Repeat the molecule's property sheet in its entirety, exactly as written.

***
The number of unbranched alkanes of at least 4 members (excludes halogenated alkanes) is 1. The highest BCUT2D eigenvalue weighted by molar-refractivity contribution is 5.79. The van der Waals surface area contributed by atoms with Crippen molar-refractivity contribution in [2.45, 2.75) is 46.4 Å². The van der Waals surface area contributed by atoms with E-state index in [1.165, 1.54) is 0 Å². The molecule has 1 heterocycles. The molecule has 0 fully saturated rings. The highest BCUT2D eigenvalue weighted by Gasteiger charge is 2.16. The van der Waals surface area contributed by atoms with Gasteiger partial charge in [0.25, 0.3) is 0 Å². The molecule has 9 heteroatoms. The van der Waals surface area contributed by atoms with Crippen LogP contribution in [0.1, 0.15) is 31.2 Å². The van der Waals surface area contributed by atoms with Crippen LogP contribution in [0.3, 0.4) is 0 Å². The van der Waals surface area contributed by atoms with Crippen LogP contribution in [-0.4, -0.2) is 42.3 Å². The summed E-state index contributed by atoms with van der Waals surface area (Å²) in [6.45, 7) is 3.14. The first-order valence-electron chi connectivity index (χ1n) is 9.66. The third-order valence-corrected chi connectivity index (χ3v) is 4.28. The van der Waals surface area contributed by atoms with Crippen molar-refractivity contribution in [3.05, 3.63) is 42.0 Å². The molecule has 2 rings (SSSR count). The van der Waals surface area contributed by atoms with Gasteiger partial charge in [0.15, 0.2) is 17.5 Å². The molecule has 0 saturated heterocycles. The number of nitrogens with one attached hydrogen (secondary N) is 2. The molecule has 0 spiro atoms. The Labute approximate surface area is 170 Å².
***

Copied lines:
The number of unbranched alkanes of at least 4 members (excludes halogenated alkanes) is 1. The highest BCUT2D eigenvalue weighted by molar-refractivity contribution is 5.79. The van der Waals surface area contributed by atoms with Crippen molar-refractivity contribution in [2.45, 2.75) is 46.4 Å². The van der Waals surface area contributed by atoms with E-state index in [1.165, 1.54) is 0 Å². The molecule has 1 heterocycles. The molecule has 0 fully saturated rings. The highest BCUT2D eigenvalue weighted by Gasteiger charge is 2.16. The van der Waals surface area contributed by atoms with Gasteiger partial charge in [0.25, 0.3) is 0 Å². The molecule has 9 heteroatoms. The van der Waals surface area contributed by atoms with Crippen LogP contribution in [0.1, 0.15) is 31.2 Å². The van der Waals surface area contributed by atoms with Crippen LogP contribution in [0.3, 0.4) is 0 Å². The van der Waals surface area contributed by atoms with Crippen LogP contribution in [-0.4, -0.2) is 42.3 Å². The summed E-state index contributed by atoms with van der Waals surface area (Å²) in [6.45, 7) is 3.14. The first-order valence-electron chi connectivity index (χ1n) is 9.66. The third-order valence-corrected chi connectivity index (χ3v) is 4.28. The van der Waals surface area contributed by atoms with Crippen molar-refractivity contribution in [3.05, 3.63) is 42.0 Å². The molecule has 2 rings (SSSR count). The van der Waals surface area contributed by atoms with Gasteiger partial charge in [0.15, 0.2) is 17.5 Å². The molecule has 0 saturated heterocycles. The number of nitrogens with one attached hydrogen (secondary N) is 2. The molecule has 0 spiro atoms. The Labute approximate surface area is 170 Å².